What to Expect at a Waray Social Gathering

Never attend a Waray gathering if you're not ready to perform the Kuratsa, a traditional Filipino dance of courtship. This is something that every Waray understands. Some even think that it is an insult if a visitor is not requested to dance the Kuratsa during a fiesta celebration or during a wedding.

"Waray ak alapa pagkuratsa" ("I was not called to dance the Kuratsa."), a Waray may say to himself/herself and may feel depressed about it; hence, any emcee feels that it is compulsory to watch for new faces among the audience and call (alap) them to dance.

In some gatherings, kuratsa is performed as a group. This -- the mass kuratsa -- is easier to do compared with the standard way of performing it, i.e., amenudo, meaning only one couple dances it at a time. When you dance with a group, you can always look at the other dancers and imitate their movements unlike when there's only you and your partner on the dance floor. Well, it's always good to be ready at all times; hence, it's advisable to practice the dance steps before attending the event.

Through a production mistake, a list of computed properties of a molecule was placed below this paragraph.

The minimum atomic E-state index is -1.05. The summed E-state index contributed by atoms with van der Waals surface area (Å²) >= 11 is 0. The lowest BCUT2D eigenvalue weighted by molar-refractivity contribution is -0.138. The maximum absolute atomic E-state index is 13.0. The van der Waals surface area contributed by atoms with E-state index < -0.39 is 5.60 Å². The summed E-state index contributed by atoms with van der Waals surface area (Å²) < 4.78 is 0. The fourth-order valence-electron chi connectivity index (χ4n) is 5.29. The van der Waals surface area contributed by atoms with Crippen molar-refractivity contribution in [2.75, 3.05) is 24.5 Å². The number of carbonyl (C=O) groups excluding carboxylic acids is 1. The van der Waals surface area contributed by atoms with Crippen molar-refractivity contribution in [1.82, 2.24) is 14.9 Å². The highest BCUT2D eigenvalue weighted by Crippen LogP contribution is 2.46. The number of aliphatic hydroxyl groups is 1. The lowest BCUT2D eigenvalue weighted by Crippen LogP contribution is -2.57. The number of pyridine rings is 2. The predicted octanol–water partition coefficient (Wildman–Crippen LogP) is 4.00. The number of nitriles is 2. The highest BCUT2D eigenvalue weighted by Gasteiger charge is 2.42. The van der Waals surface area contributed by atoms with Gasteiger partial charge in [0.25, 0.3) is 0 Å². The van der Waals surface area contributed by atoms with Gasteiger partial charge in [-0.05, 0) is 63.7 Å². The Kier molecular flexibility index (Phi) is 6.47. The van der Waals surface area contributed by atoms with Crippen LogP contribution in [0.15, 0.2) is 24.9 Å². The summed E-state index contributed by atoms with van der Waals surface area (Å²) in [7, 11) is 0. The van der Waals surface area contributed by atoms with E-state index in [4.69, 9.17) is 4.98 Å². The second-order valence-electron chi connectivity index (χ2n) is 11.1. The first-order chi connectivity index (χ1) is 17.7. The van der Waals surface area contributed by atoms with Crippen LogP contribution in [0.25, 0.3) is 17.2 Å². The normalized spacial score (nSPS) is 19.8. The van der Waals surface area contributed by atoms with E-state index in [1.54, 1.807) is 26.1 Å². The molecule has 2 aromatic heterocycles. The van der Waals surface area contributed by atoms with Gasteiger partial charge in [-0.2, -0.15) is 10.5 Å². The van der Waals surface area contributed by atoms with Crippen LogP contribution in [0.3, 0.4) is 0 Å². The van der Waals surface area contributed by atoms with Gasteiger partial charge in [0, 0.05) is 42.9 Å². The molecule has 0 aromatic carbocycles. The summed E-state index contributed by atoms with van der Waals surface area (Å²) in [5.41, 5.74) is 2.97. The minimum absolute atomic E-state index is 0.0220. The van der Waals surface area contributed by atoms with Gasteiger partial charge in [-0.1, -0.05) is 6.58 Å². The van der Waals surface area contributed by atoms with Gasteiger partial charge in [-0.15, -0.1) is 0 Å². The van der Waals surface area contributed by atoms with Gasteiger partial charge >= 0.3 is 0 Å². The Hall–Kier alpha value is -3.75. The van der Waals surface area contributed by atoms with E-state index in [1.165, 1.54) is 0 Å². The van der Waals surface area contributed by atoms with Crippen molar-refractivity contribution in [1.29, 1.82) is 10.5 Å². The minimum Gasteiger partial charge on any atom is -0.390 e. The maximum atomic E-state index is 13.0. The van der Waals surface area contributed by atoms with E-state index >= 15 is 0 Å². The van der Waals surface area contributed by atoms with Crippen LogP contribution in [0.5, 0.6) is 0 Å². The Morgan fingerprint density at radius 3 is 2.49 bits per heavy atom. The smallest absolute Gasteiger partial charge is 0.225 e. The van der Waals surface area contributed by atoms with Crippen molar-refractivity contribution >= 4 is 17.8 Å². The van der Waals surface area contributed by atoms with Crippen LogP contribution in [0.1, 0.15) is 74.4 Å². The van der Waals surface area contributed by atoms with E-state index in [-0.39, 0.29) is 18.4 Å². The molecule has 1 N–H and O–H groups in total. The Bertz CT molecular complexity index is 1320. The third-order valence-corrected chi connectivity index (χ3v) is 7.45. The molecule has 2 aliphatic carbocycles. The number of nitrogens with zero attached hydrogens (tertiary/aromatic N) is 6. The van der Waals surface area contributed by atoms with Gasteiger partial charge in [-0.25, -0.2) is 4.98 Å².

What to bring to the party: lots of self-confidence and cash. Kuratsa is one way of raising funds for the community or for the newly-married couple so everyone is expected to give out some money. It's also a good idea to bring cash in small denomination bills so that you can continuously throw cash (magsabrag kwarta) on the dance floor.  

What to do when you don't have self-confidence and cash: (1) politely refuse the request and give a very good reason why you will not be dancing the Kuratsa, (2) hide from the emcee or from those who know you, or (3) don't attend the party.

Youtube videos courtesy of Ms. Justine Espiritu and benny2pm

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